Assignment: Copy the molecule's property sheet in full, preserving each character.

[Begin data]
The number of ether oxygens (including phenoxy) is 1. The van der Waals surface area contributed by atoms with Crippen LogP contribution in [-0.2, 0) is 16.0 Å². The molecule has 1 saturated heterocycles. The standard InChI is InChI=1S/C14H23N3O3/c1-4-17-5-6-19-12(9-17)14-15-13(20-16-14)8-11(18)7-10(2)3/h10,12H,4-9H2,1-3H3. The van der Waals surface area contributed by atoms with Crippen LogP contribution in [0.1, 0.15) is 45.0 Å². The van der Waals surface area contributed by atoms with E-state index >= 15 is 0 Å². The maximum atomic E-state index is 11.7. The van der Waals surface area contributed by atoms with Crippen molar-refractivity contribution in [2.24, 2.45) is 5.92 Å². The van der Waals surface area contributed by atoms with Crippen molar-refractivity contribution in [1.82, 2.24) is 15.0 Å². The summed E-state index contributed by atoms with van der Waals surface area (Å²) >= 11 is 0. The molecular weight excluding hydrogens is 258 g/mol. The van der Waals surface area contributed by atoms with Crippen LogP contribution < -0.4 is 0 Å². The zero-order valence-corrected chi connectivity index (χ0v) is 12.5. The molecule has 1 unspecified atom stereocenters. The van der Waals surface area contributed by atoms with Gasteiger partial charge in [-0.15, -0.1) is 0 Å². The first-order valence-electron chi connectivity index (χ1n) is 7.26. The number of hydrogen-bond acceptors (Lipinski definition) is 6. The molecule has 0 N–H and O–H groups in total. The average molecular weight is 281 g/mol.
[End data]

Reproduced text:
The number of ether oxygens (including phenoxy) is 1. The van der Waals surface area contributed by atoms with Crippen LogP contribution in [-0.2, 0) is 16.0 Å². The molecule has 1 saturated heterocycles. The standard InChI is InChI=1S/C14H23N3O3/c1-4-17-5-6-19-12(9-17)14-15-13(20-16-14)8-11(18)7-10(2)3/h10,12H,4-9H2,1-3H3. The van der Waals surface area contributed by atoms with Crippen LogP contribution in [0.1, 0.15) is 45.0 Å². The van der Waals surface area contributed by atoms with E-state index >= 15 is 0 Å². The maximum atomic E-state index is 11.7. The van der Waals surface area contributed by atoms with Crippen molar-refractivity contribution in [2.24, 2.45) is 5.92 Å². The van der Waals surface area contributed by atoms with Crippen molar-refractivity contribution in [1.82, 2.24) is 15.0 Å². The summed E-state index contributed by atoms with van der Waals surface area (Å²) >= 11 is 0. The molecular weight excluding hydrogens is 258 g/mol. The van der Waals surface area contributed by atoms with Crippen LogP contribution < -0.4 is 0 Å². The zero-order valence-corrected chi connectivity index (χ0v) is 12.5. The molecule has 1 unspecified atom stereocenters. The van der Waals surface area contributed by atoms with Gasteiger partial charge in [-0.15, -0.1) is 0 Å². The first-order valence-electron chi connectivity index (χ1n) is 7.26. The number of hydrogen-bond acceptors (Lipinski definition) is 6. The molecule has 0 N–H and O–H groups in total. The average molecular weight is 281 g/mol.